And I agree, Brodeur’s story does make for some potentially gripping drama. But let’s face it, the Devils have employed a number of Hall of Fame talents in their Cup-winning years and have never been close to league leaders in attendance. There are likely many reasons why, but I submit that their traditional deference to defense, combined with a marketing strategy that’s 20 years behind being 20 years behind, are leading factors in the empty-seat phenomenon that now spans two different arenas.
I’ve said it before: you can’t begrudge Lamoriello and the Devils for the success they’ve enjoyed, but you can certainly comment on the artistry – or lack thereof – they displayed along the way. And their brand of hockey is not my cup of tea. To each their own, right?
Hi Adam, why do NHL refs wear numbers? Do they serve any purpose?
Cam Palmer, Downeyville, Ont.
The officials wear numbers to provide accountability on the ice. For a couple decades beginning in the early 1970s, NHL referees and linesmen had their names on the back of their jerseys as well, but that stopped in 1994. And I agree with the decision, because when irate fans began to fixate on the men behind the uniform to an unhealthy degree – as they did with Kerry Fraser’s missed call on Wayne Gretzky in the 1993 Western Conference final between the Kings and Leafs – the sport enters dangerous ground.
Hey Adam, how do you feel about the playoff beard? How can it be good luck when 15 teams who grow them don't win the Cup? Has its time passed?
Paul Grajczyk, Moose Jaw, Sask.
I’m still OK with the ungodly, mangled hairballs NHLers decide to cultivate on their faces, though I’d love to see some variations on it. How about neckbeards only? Or old-timey mustaches players could twirl with one finger as they give interviews? (Tell me that wouldn’t be the best tribute the Senators could pay to coach Paul MacLean.) Or just awful, Wolverine-like, pork chop sideburns? Creativity is always fun.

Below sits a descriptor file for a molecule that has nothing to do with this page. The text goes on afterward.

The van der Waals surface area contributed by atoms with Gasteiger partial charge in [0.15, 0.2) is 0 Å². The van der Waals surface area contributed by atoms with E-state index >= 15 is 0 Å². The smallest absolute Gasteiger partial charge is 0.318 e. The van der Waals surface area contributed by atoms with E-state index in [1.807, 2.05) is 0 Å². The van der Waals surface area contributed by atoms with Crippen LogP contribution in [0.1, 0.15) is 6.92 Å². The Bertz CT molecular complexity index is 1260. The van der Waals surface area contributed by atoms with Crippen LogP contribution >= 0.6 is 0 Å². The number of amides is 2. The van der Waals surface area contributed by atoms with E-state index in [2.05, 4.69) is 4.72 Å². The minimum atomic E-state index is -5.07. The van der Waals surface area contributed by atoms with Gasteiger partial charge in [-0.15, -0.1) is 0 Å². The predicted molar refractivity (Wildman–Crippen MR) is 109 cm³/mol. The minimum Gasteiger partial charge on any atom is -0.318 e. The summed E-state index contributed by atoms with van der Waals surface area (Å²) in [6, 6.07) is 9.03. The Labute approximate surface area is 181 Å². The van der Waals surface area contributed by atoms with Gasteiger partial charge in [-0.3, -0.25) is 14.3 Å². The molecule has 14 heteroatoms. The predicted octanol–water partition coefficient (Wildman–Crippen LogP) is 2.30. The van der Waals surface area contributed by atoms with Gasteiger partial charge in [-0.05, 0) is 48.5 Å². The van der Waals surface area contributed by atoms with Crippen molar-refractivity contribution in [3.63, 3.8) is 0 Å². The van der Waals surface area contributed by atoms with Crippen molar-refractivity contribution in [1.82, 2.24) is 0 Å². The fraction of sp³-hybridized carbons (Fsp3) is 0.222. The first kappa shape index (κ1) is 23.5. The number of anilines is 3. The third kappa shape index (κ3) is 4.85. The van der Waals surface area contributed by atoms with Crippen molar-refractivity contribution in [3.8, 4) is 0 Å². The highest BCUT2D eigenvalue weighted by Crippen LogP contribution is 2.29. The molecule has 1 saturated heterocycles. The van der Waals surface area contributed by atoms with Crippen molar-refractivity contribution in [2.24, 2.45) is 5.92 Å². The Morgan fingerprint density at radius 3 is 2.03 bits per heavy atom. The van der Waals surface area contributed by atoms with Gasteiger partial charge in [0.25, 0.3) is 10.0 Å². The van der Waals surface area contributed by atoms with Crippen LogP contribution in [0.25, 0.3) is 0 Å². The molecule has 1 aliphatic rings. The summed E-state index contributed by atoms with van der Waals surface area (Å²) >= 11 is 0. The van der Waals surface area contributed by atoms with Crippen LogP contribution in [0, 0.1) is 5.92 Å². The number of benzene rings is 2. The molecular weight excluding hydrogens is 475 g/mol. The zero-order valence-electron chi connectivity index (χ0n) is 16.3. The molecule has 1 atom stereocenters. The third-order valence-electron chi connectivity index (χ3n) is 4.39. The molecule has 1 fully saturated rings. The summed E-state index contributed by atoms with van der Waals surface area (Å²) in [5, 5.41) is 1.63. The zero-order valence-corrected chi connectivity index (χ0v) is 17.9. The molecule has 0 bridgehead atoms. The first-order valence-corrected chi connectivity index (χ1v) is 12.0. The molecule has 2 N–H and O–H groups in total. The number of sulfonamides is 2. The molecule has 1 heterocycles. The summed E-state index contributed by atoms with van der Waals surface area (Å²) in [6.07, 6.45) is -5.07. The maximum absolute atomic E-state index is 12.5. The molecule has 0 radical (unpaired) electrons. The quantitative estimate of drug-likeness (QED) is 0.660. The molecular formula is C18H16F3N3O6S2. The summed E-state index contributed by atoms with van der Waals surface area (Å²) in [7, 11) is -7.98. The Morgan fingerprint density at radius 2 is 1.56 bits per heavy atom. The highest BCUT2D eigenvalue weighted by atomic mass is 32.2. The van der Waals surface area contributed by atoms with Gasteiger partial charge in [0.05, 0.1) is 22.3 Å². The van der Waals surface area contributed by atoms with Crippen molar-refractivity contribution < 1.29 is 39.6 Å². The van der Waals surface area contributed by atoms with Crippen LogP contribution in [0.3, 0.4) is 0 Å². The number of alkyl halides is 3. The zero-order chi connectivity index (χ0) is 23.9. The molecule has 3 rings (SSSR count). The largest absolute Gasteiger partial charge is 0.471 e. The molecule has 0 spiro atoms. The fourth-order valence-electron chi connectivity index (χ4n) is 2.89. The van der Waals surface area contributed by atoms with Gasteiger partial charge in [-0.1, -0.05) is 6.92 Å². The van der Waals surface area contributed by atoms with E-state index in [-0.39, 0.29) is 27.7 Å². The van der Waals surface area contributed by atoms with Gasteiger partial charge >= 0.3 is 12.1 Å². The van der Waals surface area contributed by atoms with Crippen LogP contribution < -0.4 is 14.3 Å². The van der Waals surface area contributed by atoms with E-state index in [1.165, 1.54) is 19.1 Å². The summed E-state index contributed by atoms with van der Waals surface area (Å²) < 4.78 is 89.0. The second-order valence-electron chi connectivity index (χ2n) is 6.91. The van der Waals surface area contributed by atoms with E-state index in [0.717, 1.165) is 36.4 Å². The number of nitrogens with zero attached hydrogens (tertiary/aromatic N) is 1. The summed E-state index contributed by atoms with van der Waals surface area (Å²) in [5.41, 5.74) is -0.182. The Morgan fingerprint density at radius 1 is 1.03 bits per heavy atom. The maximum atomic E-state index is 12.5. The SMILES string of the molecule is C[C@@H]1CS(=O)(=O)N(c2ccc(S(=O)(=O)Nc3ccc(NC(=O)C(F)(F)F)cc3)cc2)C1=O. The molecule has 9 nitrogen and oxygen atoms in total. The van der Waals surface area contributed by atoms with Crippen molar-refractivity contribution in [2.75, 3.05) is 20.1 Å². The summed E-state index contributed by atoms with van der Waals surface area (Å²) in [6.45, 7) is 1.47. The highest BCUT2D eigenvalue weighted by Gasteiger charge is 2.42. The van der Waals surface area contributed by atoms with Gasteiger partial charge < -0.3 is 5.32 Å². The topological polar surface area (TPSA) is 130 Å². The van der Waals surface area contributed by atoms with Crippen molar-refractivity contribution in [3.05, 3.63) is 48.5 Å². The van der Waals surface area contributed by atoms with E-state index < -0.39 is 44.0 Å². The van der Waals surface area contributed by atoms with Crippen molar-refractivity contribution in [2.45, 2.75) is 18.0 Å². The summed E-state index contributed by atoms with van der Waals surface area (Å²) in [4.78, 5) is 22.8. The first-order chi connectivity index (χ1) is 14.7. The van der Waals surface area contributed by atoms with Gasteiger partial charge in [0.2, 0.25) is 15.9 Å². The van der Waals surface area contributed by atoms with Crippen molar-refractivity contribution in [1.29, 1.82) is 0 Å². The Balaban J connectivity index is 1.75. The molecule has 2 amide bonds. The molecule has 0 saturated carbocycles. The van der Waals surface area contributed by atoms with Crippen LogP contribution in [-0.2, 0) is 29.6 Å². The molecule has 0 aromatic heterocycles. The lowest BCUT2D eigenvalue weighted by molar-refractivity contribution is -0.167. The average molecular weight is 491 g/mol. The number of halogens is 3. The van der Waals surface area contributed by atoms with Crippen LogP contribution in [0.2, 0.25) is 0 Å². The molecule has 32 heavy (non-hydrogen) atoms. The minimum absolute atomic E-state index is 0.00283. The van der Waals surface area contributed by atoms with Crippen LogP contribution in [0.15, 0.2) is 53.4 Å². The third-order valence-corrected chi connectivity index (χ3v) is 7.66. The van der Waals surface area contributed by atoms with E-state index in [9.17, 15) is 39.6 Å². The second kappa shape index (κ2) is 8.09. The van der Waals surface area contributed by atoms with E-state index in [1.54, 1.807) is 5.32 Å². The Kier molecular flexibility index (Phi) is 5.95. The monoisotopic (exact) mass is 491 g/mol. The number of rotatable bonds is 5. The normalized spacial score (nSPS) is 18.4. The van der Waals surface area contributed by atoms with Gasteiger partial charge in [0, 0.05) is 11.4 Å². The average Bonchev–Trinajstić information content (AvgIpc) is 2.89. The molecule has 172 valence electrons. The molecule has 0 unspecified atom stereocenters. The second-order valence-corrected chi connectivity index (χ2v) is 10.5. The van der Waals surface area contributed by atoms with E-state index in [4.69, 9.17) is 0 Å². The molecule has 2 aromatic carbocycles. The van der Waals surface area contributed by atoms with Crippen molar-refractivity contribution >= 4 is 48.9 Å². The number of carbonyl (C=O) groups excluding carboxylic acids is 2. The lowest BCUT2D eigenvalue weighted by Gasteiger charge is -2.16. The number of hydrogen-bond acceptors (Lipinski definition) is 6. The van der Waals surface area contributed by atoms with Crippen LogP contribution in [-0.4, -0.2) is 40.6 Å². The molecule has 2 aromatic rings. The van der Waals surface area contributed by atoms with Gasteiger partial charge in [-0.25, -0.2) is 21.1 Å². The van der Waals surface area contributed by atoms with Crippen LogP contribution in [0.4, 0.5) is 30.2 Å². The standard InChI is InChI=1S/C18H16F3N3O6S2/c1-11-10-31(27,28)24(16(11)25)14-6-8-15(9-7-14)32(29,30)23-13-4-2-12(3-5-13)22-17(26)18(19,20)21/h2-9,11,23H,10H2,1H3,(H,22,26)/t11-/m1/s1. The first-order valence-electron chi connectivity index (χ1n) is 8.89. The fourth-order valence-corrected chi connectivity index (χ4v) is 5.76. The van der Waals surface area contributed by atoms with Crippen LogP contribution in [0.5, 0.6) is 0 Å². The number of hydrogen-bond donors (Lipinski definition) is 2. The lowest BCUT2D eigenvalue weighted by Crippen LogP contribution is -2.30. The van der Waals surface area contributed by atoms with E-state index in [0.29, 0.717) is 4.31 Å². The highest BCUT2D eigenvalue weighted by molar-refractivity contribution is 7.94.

Hey Adam, I have a potential deal between the Oilers and Blue Jackets that could work out for both teams. The Blue Jackets trade the second overall pick and Ryan Johansen to the Oilers for the first overall pick and maybe another player to sweeten the deal. In doing this trade the Oilers get a potential number one defenseman as well as a perfect number two center that can fit in with their other forwards. The Blue Jackets also get Nail Yakupov – the guy they wanted – and something else that could be of high value to them.
Tim Green, Pemberton, B.C.
I’m sorry, but no. If it wasn’t tough enough for Blue Jackets fans watching Jakub Voracek and Sean Couturier emerge as big-timers for the Flyers in these playoffs, it would be murder for them to watch beleaguered GM Scott Howson deal away the fourth overall pick two years ago just to move up one slot.
Besides, although no GM would turn down a talent such as Johansen, the Oilers have enough star power at forward and don’t really need him as much as they do additional defensive help. Can’t see it happening, ever.